June 13, 2019
On June 18, the County Council will discuss zoning code changes that support “Accessory Dwelling Units.” Here’s some important information I want to share with you.
Starting with what ADUs are and what they are not: An ADU is not the same thing as renting out a house or renting out rooms in a house. An ADU is a private residence inside of a house, such as a basement apartment; or a backyard cottage or garage conversion.
A detached ADU in green on the left
To get an ADU construction permit and license, the unit must have separation and privacy from the house as well as its own kitchen and a bathroom.
There are about 160,000 owner-occupied single-family detached homes in the County and about 15,000 rented single-family detached homes. But there are only 475 ADUs.
ADUs are a more targeted housing solution because they require owner occupancy on the property. That requirement puts some organic limits on ADUs as the arrangement has to be something that the homeowner welcomes as part of daily life.
Because ADUs require a kitchen and bath and a separate entrance as well as possibly on-site parking, ADUs require considerable construction. The cost of that will depend on a lot of factors, similar to any home renovation project. A modest basement conversion could be less than $50,000, while a backyard cottage could be 3 or 4 times that amount.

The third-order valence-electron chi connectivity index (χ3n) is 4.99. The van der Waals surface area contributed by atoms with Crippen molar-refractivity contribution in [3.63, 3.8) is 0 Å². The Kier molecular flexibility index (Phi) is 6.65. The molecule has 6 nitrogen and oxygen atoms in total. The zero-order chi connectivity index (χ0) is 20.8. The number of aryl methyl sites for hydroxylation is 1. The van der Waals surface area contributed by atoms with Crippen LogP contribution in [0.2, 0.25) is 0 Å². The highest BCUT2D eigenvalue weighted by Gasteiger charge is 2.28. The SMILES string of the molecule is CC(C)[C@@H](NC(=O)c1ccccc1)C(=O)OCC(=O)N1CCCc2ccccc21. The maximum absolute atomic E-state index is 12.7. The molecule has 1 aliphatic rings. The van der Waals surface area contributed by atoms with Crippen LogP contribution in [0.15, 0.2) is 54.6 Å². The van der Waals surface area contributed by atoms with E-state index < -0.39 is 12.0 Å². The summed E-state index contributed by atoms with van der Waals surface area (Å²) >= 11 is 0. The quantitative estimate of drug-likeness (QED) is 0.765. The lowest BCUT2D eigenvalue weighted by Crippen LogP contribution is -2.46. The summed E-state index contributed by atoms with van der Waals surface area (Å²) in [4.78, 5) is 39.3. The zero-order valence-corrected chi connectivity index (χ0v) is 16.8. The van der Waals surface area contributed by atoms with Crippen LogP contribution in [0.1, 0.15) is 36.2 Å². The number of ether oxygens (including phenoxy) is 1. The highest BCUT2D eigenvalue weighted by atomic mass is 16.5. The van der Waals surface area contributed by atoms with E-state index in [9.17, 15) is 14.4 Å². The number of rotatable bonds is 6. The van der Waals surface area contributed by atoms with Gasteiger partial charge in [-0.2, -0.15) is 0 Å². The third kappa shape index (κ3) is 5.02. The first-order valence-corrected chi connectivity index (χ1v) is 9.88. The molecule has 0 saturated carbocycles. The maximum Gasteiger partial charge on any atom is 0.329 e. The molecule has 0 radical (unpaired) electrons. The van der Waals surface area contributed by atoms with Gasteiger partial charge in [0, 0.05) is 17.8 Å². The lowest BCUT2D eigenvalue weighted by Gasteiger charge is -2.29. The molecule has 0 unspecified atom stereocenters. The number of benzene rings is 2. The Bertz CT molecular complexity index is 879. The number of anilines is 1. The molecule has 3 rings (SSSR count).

Benefits of ADUs
More affordable housing
ADUs are generally smaller than houses so they are more affordable as rentals. A 900 square foot basement apartment or a 700 square foot backyard cottage will rent for a lot less than a house. As a result ADUs can promote economic integration and diversity in communities by providing access to smaller and more affordable housing in otherwise very expensive areas.
Aging in place
ADUs can enable older, modest-income homeowners to age in place with a new source of income by renting out the ADU or by living in the ADU and renting out the house.
Families living together
ADUs are also a desired solution for parents seeking a way to live with adult children or with grandparents. While they certainly can all live in one house together with no ADU, having separation and privacy from an ADU while living together is for many a more appealing and affirming arrangement, including for families with an adult child with disabilities.
A final benefit of ADUs is that they add housing where there is already infrastructure. The impacts of these units are dispersed across a County that already has about 369,000 housing units in total.
What changes are proposed?
Unfortunately, the County’s zoning rules generally treat this housing type as a nuisance to be avoided rather than a resource to be welcomed. Our byzantine restrictions are a large reason the County is only producing a few dozen ADUs a year, a pittance compared to communities that have embraced them and create several hundred per year. This zoning change aims to change that framework.